The best way to acheive this I believe is to first develop your layout css, and browser test at this stage. Globally resetting margins, padding, font-size, and list style will let you develop your layout css, without the need for hacks. Also the knowledge about why the problems occur, and avoiding them can also help.

    Most of the time were in the same boat as Matthias, we only get to choose the technical side, markup and server code for a particular design, so choosing the correct way to do it is definitly important.
    Simon    1 November, 10:10pm    #
  16. Btw, Box model problems can always be solved by not applying padding to an element you specify a width too.

    In most cases, you can actually avoid this problem by being careful with your css :-)
    Simon    1 November, 10:17pm    #
  17. Simon: I don’t wanna start lecturing, but to be honest I don’t think you are right here. What if you want to have a box on the site with padding AND a width?
    Either you nest two elements, one with a set width and one with padding inside, or you HACK the css to make it work. In that case I’d rather save one element and hack the css. Wich by no means affects the validation though.
    The same thing goes for boxes that have floated elements in them. I’d rather use the “holly hack” than find myself using something like a clearing div.

    Another recommandation that you gave, resetting margins, padding, font-size and so on can lead to serious trouble as well.
    If you ever used relative font-sizes (em or %) you’ll find that you’ll have to be damn carefull about where you specify the font size, since they will be inherited, and 75% of 75% is not what you thought it should’ve been anymore.
    Also when you work with content-driven CMS engines you’ll get to the point where the client inserts markup in places where you didn’t expect them, like a list or a p and so on. A general reset of margin and padding will let those appear in a way that will be percieved as broken, unless you overwrite the reset for every element that could contain user defined markup.
    Pascal Opitz    1 November, 10:54pm    #
  18. Picking up on the point about “Team Maintainable CSS” ~ I have found that breaking your design into layers (Structure, Typography and Colors/Theme) can bring some big benefits for large team based projects.

    This is mostly true where both designers and developers are involved. You can for instance give a designer the “theme” template to work with, thus shielding them from complex structural CSS. On the flip side, developers can forget about the pretty colors, concentrating on just the structure of the interface.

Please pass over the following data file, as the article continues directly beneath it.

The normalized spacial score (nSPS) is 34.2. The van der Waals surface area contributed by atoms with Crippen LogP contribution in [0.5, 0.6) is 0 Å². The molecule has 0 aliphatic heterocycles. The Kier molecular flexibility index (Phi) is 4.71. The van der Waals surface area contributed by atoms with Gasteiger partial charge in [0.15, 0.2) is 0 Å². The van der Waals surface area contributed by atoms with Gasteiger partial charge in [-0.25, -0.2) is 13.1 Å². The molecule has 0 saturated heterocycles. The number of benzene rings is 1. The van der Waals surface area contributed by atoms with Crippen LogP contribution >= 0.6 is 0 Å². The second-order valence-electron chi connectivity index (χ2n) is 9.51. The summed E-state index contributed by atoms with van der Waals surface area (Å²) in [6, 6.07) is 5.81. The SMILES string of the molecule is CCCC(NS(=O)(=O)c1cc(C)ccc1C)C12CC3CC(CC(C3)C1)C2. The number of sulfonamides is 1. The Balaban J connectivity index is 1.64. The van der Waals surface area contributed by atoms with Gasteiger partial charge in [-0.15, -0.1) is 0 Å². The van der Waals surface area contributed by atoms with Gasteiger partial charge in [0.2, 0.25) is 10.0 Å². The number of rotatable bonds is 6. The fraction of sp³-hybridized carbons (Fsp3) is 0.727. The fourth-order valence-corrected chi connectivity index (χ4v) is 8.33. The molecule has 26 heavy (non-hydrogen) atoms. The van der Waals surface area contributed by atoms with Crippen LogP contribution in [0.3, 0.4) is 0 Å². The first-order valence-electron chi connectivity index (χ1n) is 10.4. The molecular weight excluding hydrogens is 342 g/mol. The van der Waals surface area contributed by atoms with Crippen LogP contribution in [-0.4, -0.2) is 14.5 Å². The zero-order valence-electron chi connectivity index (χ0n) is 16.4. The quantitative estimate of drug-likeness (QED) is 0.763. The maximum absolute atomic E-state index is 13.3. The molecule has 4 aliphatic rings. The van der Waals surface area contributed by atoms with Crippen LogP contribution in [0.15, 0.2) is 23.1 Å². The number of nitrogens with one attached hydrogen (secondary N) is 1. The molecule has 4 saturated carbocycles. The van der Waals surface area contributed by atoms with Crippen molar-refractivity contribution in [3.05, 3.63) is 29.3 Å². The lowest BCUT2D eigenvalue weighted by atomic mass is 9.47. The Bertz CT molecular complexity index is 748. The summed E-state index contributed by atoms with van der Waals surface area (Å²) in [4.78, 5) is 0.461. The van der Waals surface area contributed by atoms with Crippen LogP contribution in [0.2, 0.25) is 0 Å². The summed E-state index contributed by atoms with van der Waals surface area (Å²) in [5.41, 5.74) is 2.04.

It is a technique that’s paying dividends where I work.

    I’ve explained in more detail in a recent article.
    Andy Peatling    1 November, 11:13pm    #
  19. It is in fact a similar sort of idea as “Manageable Pieces” link you provided in the article. ;)
    Andy Peatling    1 November, 11:16pm    #
  20. Cheers Pascal,

    I understand where your coming from. I guess we need to make the desicion to either use slightly duplicate markup ( to control the box model problems), or use hacks in css.

    There are many browser bugs that can be solved by other, non hack means, eg. adding a line-height to a parent element to solve IE 6’s Peak-a-boo bug instead of the holly hack etc. – Thats more what i was meaning with the other IE hacks and things not related to box model problems.

    :-)
    Simon    2 November, 2:08am    #
  21. Good tips help to write CSS clean and manageable for future. :)
    Joerg Petermann    2 November, 4:38pm    #
  22. Simon and Pascal:

    Looks like you’ve reached an amicable agreement on hacks, which is nice! Thought I’d wade in with one more point. The cleaner your HTML the easier your code is to understand. I’ll explain…

    On the HTML side you have less chance of missing a closing div if you only have a handful of them. I only mention this because the development version of my new site has wrapper divs everywhere and I keep breaking it by forgetting to close them. In the final version they will be added with a little DOM script.

    In the CSS, wrapper divs tend to come with generic names like ‘wrapper’ ,’content’ , ‘extra’, etc. I’ve had trouble in the past with nesting these. For example, if your ‘page’ div needs one and your ‘content’ div also need one then you can get unexpected cascade/inheritance issues.

    I much prefer clean HTML and minimal hacking on the CSS. I find it much easier to keep all my compromises are in one place – the CSS, instead of being split between HTML and CSS.

    That said though, I’ve also had my share of trouble with the * html hack, in particular, when I’ve changed the width on the original rule and forgotten to reflect the change in the hack and then spent ages trying to track down what had gone wrong… Yet again, it’s a trade-off.
    Mike Stenhouse    3 November, 11:59am    #
  23. I’m sure glad this list of maintainable css doesnt say to never use shorthand – as did someone else’s guide written a couple months ago. LOL
    — David    3 November, 10:10pm    #
  24. Great article mate.

    Ive delivered templates to 3rd parties and used to endure banging-head-against-the-wall emails to developers trying to change the font-color in a div.

    Ive been using ‘sandboxes’ in my css for a while now and I can estimate about a 95% reduction in headaches. Its proven kids.
    sermad    7 November, 3:54pm    #
  25. Hey guys thanks for your comments :-)

    I might try your ‘framework’ Mike on our next project, and we’ll see what happens :-)

    Cheers!
    Simon    8 November, 9:00pm    #
  26. wonderful article
    — James    16 March, 11:09pm    #